13. Sensory over-responsivity in adults with autism spectrum conditions.

    PubMed

    Tavassoli, Teresa; Miller, Lucy J; Schoen, Sarah A; Nielsen, Darci M; Baron-Cohen, Simon

    2014-05-01

    Anecdotal reports and empirical evidence suggest that sensory processing issues are a key feature of autism spectrum conditions. This study set out to investigate whether adults with autism spectrum conditions report more sensory over-responsivity than adults without autism spectrum conditions. Another goal of the study was to identify whether autistic traits in adults with and without autism spectrum conditions were associated with sensory over-responsivity. Adults with (n = 221) and without (n = 181) autism spectrum conditions participated in an online survey. The Autism Spectrum Quotient, the Raven Matrices and the Sensory Processing Scale were used to characterize the sample. Adults with autism spectrum conditions reported more sensory over-responsivity than control participants across various sensory domains (visual, auditory, tactile, olfactory, gustatory and proprioceptive). Sensory over-responsivity correlated positively with autistic traits (Autism Spectrum Quotient) at a significant level across groups and within groups. Adults with autism spectrum conditions experience sensory over-responsivity to daily sensory stimuli to a high degree. A positive relationship exists between sensory over-responsivity and autistic traits. Understanding sensory over-responsivity and ways of measuring it in adults with autism spectrum conditions has implications for research and clinical settings.

  14. Wartenberg's migrant sensory neuritis: a prospective follow-up study.

    PubMed

    Stork, Abraham C J; van der Meulen, Marjon F G; van der Pol, W-Ludo; Vrancken, Alexander F J E; Franssen, Hessel; Notermans, Nicolette C

    2010-08-01

    Migrant sensory neuropathy (Wartenberg's migrant sensory neuritis) is characterized by sudden numbness in the distribution of one or multiple cutaneous nerves. To study disease course and outcome, we prospectively followed 12 patients who presented to our tertiary referral neuromuscular outpatient clinic between January 2003 and January 2004. Medical history, neurological, laboratory and electrophysiological examinations were obtained from all patients. All patients were reviewed a second time in 2007, and five had a follow-up electrophysiological examination. At the first visit, 50% described an episode of stretching preceding the sensory complaints. All but three described pain in the affected area before or concomitant with sensory loss. At clinical examination a median of six skin areas were affected, and in 75% this could be confirmed by nerve conduction studies in at least one nerve. Forty-two percent had involvement of the trigeminal nerve. After a mean disease duration of 7.5 years, three patients reported a complete disappearance of sensory complaints and five that the pain had disappeared, but numbness remained. Three patients still had both painful and numb sensory deficits. One patient developed a distal symmetric sensory polyneuropathy. In conclusion, Wartenberg's sensory neuritis is a distinct, exclusively sensory, neuropathy, marked by pain preceding numbness in affected nerves. An episode of stretching preceding pain is not necessary for the diagnosis. Wartenberg's sensory neuritis often retains its spotty, exclusively sensory characteristics after long term follow-up.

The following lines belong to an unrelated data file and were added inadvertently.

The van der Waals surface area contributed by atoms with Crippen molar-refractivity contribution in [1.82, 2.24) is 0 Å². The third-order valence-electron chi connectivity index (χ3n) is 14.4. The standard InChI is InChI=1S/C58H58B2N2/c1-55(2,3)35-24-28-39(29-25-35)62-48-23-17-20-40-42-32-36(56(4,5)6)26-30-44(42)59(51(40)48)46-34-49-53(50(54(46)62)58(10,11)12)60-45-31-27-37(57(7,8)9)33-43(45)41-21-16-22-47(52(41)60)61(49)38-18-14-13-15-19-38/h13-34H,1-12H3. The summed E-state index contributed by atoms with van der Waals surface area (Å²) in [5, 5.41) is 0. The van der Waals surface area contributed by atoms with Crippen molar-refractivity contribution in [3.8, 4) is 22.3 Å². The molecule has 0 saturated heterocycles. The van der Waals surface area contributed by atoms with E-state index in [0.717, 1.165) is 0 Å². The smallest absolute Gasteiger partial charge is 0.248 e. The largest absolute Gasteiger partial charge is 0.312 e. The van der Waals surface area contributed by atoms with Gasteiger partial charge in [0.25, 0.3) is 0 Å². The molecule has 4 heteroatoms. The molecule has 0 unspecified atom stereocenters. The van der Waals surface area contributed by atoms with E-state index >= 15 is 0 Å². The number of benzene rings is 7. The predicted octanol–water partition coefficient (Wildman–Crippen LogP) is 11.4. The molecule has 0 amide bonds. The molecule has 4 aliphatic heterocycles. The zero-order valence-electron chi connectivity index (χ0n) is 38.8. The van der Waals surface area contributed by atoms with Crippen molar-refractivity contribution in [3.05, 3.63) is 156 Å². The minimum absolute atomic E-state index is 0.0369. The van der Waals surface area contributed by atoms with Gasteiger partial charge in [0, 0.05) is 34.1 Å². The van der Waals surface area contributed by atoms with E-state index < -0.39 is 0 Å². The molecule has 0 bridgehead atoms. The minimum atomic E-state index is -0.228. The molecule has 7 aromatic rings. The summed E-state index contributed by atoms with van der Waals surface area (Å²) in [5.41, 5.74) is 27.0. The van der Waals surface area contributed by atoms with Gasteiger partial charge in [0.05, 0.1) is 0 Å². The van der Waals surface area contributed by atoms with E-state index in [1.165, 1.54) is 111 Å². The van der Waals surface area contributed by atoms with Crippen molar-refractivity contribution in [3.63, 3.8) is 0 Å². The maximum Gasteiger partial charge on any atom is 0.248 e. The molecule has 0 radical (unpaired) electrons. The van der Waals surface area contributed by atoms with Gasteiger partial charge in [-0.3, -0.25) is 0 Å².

15. Primary hyperparathyroidism

    PubMed Central

    Madkhali, Tarıq; Alhefdhi, Amal; Chen, Herbert; Elfenbein, Dawn

    2016-01-01

    Primary hyperparathyroidism is a common endocrine disorder caused by overactivation of parathyroid glands resulting in excessive release of parathyroid hormone. The resultant hypercalcemia leads to a myriad of symptoms. Primary hyperparathyroidism may increase a patient’s morbidity and even mortality if left untreated. During the last few decades, disease presentation has shifted from the classic presentation of severe bone and kidney manifestations to most patients now being diagnosed on routine labs. Although surgery is the only curative therapy, many advances have been made over the past decades in the diagnosis and the surgical management of primary hyperparathyroidism. The aim of this review is to summarize the characteristics of the disease, the work up, and the treatment options. PMID:26985167